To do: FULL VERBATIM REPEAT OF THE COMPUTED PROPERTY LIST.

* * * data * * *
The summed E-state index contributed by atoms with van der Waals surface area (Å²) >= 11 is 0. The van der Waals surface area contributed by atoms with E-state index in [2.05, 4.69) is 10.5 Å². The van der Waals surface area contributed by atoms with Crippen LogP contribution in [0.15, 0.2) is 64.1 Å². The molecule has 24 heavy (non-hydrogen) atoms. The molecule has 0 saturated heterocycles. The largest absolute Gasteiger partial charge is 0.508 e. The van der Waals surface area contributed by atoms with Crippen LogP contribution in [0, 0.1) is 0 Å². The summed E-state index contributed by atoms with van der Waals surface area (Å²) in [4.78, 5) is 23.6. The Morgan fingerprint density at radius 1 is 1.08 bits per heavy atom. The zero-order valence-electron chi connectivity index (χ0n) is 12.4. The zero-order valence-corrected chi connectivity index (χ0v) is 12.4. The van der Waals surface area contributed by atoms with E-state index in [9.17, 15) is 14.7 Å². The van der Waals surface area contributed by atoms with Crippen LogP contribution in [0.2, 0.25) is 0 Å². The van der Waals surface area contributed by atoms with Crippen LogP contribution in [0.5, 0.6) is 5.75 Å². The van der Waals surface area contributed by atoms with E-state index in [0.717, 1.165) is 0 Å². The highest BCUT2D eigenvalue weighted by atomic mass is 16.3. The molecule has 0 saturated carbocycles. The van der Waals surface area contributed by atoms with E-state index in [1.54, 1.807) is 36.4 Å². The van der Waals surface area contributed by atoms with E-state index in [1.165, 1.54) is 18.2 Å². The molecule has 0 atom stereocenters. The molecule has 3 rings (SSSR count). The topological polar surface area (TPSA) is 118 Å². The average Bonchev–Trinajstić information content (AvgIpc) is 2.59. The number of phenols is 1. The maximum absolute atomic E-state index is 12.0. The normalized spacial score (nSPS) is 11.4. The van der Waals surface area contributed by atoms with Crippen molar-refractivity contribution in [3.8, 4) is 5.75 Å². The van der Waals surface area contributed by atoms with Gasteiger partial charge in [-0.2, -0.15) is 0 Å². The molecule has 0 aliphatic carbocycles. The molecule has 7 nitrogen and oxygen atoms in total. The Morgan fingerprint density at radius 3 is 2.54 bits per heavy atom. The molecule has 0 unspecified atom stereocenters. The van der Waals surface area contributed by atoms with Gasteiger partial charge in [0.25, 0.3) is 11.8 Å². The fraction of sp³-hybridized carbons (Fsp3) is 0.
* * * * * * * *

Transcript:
The summed E-state index contributed by atoms with van der Waals surface area (Å²) >= 11 is 0. The van der Waals surface area contributed by atoms with E-state index in [2.05, 4.69) is 10.5 Å². The van der Waals surface area contributed by atoms with Crippen LogP contribution in [0.15, 0.2) is 64.1 Å². The molecule has 24 heavy (non-hydrogen) atoms. The molecule has 0 saturated heterocycles. The largest absolute Gasteiger partial charge is 0.508 e. The van der Waals surface area contributed by atoms with Crippen LogP contribution in [0, 0.1) is 0 Å². The summed E-state index contributed by atoms with van der Waals surface area (Å²) in [4.78, 5) is 23.6. The Morgan fingerprint density at radius 1 is 1.08 bits per heavy atom. The zero-order valence-electron chi connectivity index (χ0n) is 12.4. The zero-order valence-corrected chi connectivity index (χ0v) is 12.4. The van der Waals surface area contributed by atoms with E-state index in [9.17, 15) is 14.7 Å². The van der Waals surface area contributed by atoms with Crippen LogP contribution in [0.2, 0.25) is 0 Å². The van der Waals surface area contributed by atoms with Crippen LogP contribution in [0.5, 0.6) is 5.75 Å². The van der Waals surface area contributed by atoms with E-state index in [0.717, 1.165) is 0 Å². The highest BCUT2D eigenvalue weighted by atomic mass is 16.3. The molecule has 0 saturated carbocycles. The van der Waals surface area contributed by atoms with E-state index in [1.54, 1.807) is 36.4 Å². The van der Waals surface area contributed by atoms with E-state index in [1.165, 1.54) is 18.2 Å². The molecule has 0 atom stereocenters. The molecule has 3 rings (SSSR count). The topological polar surface area (TPSA) is 118 Å². The average Bonchev–Trinajstić information content (AvgIpc) is 2.59. The number of phenols is 1. The maximum absolute atomic E-state index is 12.0. The normalized spacial score (nSPS) is 11.4. The van der Waals surface area contributed by atoms with Crippen molar-refractivity contribution in [3.8, 4) is 5.75 Å². The van der Waals surface area contributed by atoms with Gasteiger partial charge in [-0.2, -0.15) is 0 Å². The molecule has 0 aliphatic carbocycles. The molecule has 7 nitrogen and oxygen atoms in total. The Morgan fingerprint density at radius 3 is 2.54 bits per heavy atom. The molecule has 0 unspecified atom stereocenters. The van der Waals surface area contributed by atoms with Gasteiger partial charge in [0.25, 0.3) is 11.8 Å². The fraction of sp³-hybridized carbons (Fsp3) is 0.